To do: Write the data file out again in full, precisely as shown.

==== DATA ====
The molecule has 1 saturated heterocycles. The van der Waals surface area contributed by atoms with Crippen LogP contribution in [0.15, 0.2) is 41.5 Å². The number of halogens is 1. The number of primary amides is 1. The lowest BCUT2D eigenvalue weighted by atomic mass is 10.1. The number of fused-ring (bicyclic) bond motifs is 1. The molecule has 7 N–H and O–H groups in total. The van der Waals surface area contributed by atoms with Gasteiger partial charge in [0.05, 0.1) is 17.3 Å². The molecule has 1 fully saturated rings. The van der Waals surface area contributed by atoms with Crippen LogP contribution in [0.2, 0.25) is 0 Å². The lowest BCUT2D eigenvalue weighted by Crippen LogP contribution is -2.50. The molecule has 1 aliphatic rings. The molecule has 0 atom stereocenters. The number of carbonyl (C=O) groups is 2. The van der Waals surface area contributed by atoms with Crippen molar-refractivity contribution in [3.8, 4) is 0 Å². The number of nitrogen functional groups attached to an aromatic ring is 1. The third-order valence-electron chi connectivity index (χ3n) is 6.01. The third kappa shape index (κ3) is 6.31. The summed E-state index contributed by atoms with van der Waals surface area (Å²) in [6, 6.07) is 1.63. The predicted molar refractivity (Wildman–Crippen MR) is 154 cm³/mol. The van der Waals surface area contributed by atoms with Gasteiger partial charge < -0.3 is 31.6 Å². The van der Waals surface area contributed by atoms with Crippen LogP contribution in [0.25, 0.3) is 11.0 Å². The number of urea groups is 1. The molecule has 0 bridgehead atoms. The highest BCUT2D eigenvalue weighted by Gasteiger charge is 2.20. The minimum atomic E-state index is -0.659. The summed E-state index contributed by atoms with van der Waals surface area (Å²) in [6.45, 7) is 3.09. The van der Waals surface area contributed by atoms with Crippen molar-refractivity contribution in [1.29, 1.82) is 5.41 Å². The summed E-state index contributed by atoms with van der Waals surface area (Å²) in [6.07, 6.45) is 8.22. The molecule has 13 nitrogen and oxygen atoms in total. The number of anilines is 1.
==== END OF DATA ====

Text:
The molecule has 1 saturated heterocycles. The van der Waals surface area contributed by atoms with Crippen LogP contribution in [0.15, 0.2) is 41.5 Å². The number of halogens is 1. The number of primary amides is 1. The lowest BCUT2D eigenvalue weighted by atomic mass is 10.1. The number of fused-ring (bicyclic) bond motifs is 1. The molecule has 7 N–H and O–H groups in total. The van der Waals surface area contributed by atoms with Gasteiger partial charge in [0.05, 0.1) is 17.3 Å². The molecule has 1 fully saturated rings. The van der Waals surface area contributed by atoms with Crippen LogP contribution in [0.2, 0.25) is 0 Å². The lowest BCUT2D eigenvalue weighted by Crippen LogP contribution is -2.50. The molecule has 1 aliphatic rings. The molecule has 0 atom stereocenters. The number of carbonyl (C=O) groups is 2. The van der Waals surface area contributed by atoms with Crippen molar-refractivity contribution in [3.8, 4) is 0 Å². The number of nitrogen functional groups attached to an aromatic ring is 1. The third-order valence-electron chi connectivity index (χ3n) is 6.01. The third kappa shape index (κ3) is 6.31. The summed E-state index contributed by atoms with van der Waals surface area (Å²) in [6, 6.07) is 1.63. The predicted molar refractivity (Wildman–Crippen MR) is 154 cm³/mol. The van der Waals surface area contributed by atoms with Gasteiger partial charge < -0.3 is 31.6 Å². The van der Waals surface area contributed by atoms with Crippen LogP contribution in [0.25, 0.3) is 11.0 Å². The number of urea groups is 1. The molecule has 0 bridgehead atoms. The highest BCUT2D eigenvalue weighted by Gasteiger charge is 2.20. The minimum atomic E-state index is -0.659. The summed E-state index contributed by atoms with van der Waals surface area (Å²) in [6.45, 7) is 3.09. The van der Waals surface area contributed by atoms with Crippen molar-refractivity contribution in [1.29, 1.82) is 5.41 Å². The summed E-state index contributed by atoms with van der Waals surface area (Å²) in [6.07, 6.45) is 8.22. The molecule has 13 nitrogen and oxygen atoms in total. The number of anilines is 1.